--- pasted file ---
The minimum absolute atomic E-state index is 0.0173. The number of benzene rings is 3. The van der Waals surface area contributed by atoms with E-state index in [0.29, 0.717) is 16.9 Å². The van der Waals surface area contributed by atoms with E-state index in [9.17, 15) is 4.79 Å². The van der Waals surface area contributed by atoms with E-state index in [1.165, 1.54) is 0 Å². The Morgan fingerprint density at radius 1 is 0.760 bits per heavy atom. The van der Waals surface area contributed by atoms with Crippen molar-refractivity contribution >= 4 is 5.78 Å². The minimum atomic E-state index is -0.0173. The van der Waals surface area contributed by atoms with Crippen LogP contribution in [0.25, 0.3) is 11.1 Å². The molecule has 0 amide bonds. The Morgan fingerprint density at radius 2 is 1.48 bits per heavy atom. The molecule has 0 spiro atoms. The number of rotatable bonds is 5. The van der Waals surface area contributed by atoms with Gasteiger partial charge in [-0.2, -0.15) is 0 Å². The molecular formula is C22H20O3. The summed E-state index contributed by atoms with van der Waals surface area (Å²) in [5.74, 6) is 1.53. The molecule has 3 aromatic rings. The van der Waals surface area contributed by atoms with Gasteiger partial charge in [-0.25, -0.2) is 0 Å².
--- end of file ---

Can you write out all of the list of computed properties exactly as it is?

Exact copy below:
The minimum absolute atomic E-state index is 0.0173. The number of benzene rings is 3. The van der Waals surface area contributed by atoms with E-state index in [0.29, 0.717) is 16.9 Å². The van der Waals surface area contributed by atoms with E-state index in [9.17, 15) is 4.79 Å². The van der Waals surface area contributed by atoms with E-state index in [1.165, 1.54) is 0 Å². The Morgan fingerprint density at radius 1 is 0.760 bits per heavy atom. The van der Waals surface area contributed by atoms with Crippen molar-refractivity contribution >= 4 is 5.78 Å². The minimum atomic E-state index is -0.0173. The van der Waals surface area contributed by atoms with Crippen LogP contribution in [0.25, 0.3) is 11.1 Å². The molecule has 0 amide bonds. The Morgan fingerprint density at radius 2 is 1.48 bits per heavy atom. The molecule has 0 spiro atoms. The number of rotatable bonds is 5. The van der Waals surface area contributed by atoms with Gasteiger partial charge in [-0.2, -0.15) is 0 Å². The molecular formula is C22H20O3. The summed E-state index contributed by atoms with van der Waals surface area (Å²) in [5.74, 6) is 1.53. The molecule has 3 aromatic rings. The van der Waals surface area contributed by atoms with Gasteiger partial charge in [-0.25, -0.2) is 0 Å².